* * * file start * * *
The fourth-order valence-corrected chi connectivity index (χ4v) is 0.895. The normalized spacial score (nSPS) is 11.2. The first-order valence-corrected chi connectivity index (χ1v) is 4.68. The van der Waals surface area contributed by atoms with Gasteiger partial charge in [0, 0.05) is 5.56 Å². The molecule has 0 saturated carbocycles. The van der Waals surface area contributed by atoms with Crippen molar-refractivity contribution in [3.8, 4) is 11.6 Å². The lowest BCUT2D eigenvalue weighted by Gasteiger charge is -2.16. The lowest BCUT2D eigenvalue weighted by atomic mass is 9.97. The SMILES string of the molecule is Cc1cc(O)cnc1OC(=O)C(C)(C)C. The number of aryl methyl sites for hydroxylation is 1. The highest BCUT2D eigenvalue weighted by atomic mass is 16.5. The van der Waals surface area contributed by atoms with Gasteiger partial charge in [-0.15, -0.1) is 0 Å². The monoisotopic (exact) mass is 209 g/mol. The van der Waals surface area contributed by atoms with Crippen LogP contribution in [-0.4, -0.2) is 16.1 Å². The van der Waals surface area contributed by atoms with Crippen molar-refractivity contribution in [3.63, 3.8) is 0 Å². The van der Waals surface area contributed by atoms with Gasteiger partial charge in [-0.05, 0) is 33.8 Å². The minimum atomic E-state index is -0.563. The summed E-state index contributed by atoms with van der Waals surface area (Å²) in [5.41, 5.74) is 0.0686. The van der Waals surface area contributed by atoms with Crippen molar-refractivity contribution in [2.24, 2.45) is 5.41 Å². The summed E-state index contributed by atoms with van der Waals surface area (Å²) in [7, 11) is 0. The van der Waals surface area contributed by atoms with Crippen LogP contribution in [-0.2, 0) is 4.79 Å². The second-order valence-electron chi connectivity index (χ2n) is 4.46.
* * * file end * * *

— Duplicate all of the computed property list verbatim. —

The fourth-order valence-corrected chi connectivity index (χ4v) is 0.895. The normalized spacial score (nSPS) is 11.2. The first-order valence-corrected chi connectivity index (χ1v) is 4.68. The van der Waals surface area contributed by atoms with Gasteiger partial charge in [0, 0.05) is 5.56 Å². The molecule has 0 saturated carbocycles. The van der Waals surface area contributed by atoms with Crippen molar-refractivity contribution in [3.8, 4) is 11.6 Å². The lowest BCUT2D eigenvalue weighted by Gasteiger charge is -2.16. The lowest BCUT2D eigenvalue weighted by atomic mass is 9.97. The SMILES string of the molecule is Cc1cc(O)cnc1OC(=O)C(C)(C)C. The number of aryl methyl sites for hydroxylation is 1. The highest BCUT2D eigenvalue weighted by atomic mass is 16.5. The van der Waals surface area contributed by atoms with Gasteiger partial charge in [-0.15, -0.1) is 0 Å². The monoisotopic (exact) mass is 209 g/mol. The van der Waals surface area contributed by atoms with Crippen LogP contribution in [-0.4, -0.2) is 16.1 Å². The van der Waals surface area contributed by atoms with Crippen molar-refractivity contribution in [3.63, 3.8) is 0 Å². The van der Waals surface area contributed by atoms with Gasteiger partial charge in [-0.05, 0) is 33.8 Å². The minimum atomic E-state index is -0.563. The summed E-state index contributed by atoms with van der Waals surface area (Å²) in [5.41, 5.74) is 0.0686. The van der Waals surface area contributed by atoms with Crippen molar-refractivity contribution in [2.24, 2.45) is 5.41 Å². The summed E-state index contributed by atoms with van der Waals surface area (Å²) in [7, 11) is 0. The van der Waals surface area contributed by atoms with Crippen LogP contribution in [-0.2, 0) is 4.79 Å². The second-order valence-electron chi connectivity index (χ2n) is 4.46.